Cultural Resource Protection and Small Forest Landowners

Abandoned privy.
Abandoned privy.

Woodlands provide a home for plants and animals, but they’re also home to the remains of past uses. Whether it’s an old well, homestead, railroad or a Tribal site, these cultural and historical resources on the land tell the story of our past – a past that makes it distinct from other places. Historic and cultural resources provide us with a tangible link to the people and events that shaped our shared history, communities and ourselves.

Most small landowners are willing to identify and protect cultural resources, but may be unaware of how to go about doing so. They may also lack the financial resources to develop an organized and consistent approach to identifying and protecting the sites.

Identification of cultural and historic resources, as well as a plan to protect them should be part of every Forest Stewardship Plan. Both DNR’s stewardship foresters and Washington State University (WSU) Extension foresters can assist private woodland owners with developing plans to protect these resources. Addressing these resources in your Stewardship Plan also helps ensure that your plan meets state and federal laws which protect our cultural and historic resources. To access the state’s searchable database, go to the Washington State Department of Archaeology and Historic Preservation or you can contact the office by phone at (360) 586-3065. For more information on the Forest Practices Rules and to find out which Tribes are in your area, contact the Forest Practices staff in your DNR Region Office.

Cedar tree used for bark harvest.  Note the scarring at the top of the photo.
Cedar tree used for bark harvest. Note the scarring at the top of the photo.

One way of learning more is through online workshops and webinars. Two helpful resources are the proceedings of the Quinault Indian Nation and Washington Forest Protection Association sponsored 2012 Cultural Resources Workshop and the American Tree Farm Systems (ATFS) webinar Archeology in Your Woods.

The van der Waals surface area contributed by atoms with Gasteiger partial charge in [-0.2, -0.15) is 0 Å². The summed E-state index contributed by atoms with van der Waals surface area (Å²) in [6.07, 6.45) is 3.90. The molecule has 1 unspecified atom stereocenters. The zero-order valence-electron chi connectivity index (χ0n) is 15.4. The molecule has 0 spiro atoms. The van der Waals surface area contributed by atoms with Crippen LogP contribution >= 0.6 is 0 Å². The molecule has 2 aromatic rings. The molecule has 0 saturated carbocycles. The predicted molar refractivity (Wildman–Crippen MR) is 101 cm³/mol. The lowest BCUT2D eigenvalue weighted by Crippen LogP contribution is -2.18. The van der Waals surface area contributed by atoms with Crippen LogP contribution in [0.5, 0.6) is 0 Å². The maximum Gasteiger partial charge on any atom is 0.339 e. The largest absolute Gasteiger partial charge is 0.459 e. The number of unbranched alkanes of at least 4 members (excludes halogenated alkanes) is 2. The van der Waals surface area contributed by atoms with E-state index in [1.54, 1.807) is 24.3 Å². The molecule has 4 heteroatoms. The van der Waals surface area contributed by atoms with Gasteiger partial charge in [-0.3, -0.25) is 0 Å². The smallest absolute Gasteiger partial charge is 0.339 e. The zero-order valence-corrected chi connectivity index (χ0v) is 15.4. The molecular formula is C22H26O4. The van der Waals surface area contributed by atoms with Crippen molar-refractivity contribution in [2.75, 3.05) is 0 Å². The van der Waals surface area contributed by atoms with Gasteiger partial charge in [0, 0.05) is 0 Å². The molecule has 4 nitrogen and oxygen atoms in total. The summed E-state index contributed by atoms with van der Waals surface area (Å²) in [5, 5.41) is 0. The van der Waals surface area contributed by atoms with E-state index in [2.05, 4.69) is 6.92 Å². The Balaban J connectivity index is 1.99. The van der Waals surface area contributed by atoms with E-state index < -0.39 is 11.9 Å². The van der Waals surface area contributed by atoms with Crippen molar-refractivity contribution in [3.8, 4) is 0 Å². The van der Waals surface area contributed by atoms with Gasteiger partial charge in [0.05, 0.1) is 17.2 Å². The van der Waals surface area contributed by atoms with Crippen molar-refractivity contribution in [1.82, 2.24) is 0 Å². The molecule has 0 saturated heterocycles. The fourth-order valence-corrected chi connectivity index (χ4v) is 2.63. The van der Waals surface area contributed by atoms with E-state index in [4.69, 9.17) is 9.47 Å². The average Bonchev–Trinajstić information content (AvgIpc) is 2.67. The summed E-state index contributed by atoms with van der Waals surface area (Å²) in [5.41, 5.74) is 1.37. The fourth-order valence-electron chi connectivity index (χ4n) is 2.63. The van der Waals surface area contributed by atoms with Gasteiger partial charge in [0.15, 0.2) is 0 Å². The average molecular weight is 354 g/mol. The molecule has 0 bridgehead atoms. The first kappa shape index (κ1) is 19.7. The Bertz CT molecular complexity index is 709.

To assist landowners and Tribes in resolving issues when cultural resources arise in the course of forest practices planning and permitting, the Forest Practices Board developed the Cultural Resources Protection and Management Plan (CRPMP). The CRPMP is a non-regulatory, multi-caucus, consensus approach to address protection and management of cultural resources on private and state managed forest lands in Washington. This approach is based on:

  • Increasing communication and mutual respect between landowners and tribes,
  • Developing cooperative processes to protect and manage cultural resources, and
  • Providing educational opportunities to foster trust, commitment, and a common understanding of cultural resources issues relating to forest management.
Ceremonial site.
Ceremonial site.

The content and documents of the CRPMP were developed by the Timber/Fish/Wildlife (TFW) Cultural Resources Roundtable in response to a request from the Forest Practices Board to fulfill the cultural resources commitments in the Forests and Fish Report. The caucuses participating in developing the CRPMP were the Washington Forest Protection Association, Washington Farm Forestry Association, Department of Archaeology and Historic Preservation, DNR and individual Tribes. The plan “…is a “living” document open to updates and changes to reflect progress, completion of tasks and changes in priorities and direction of the CRPMP.”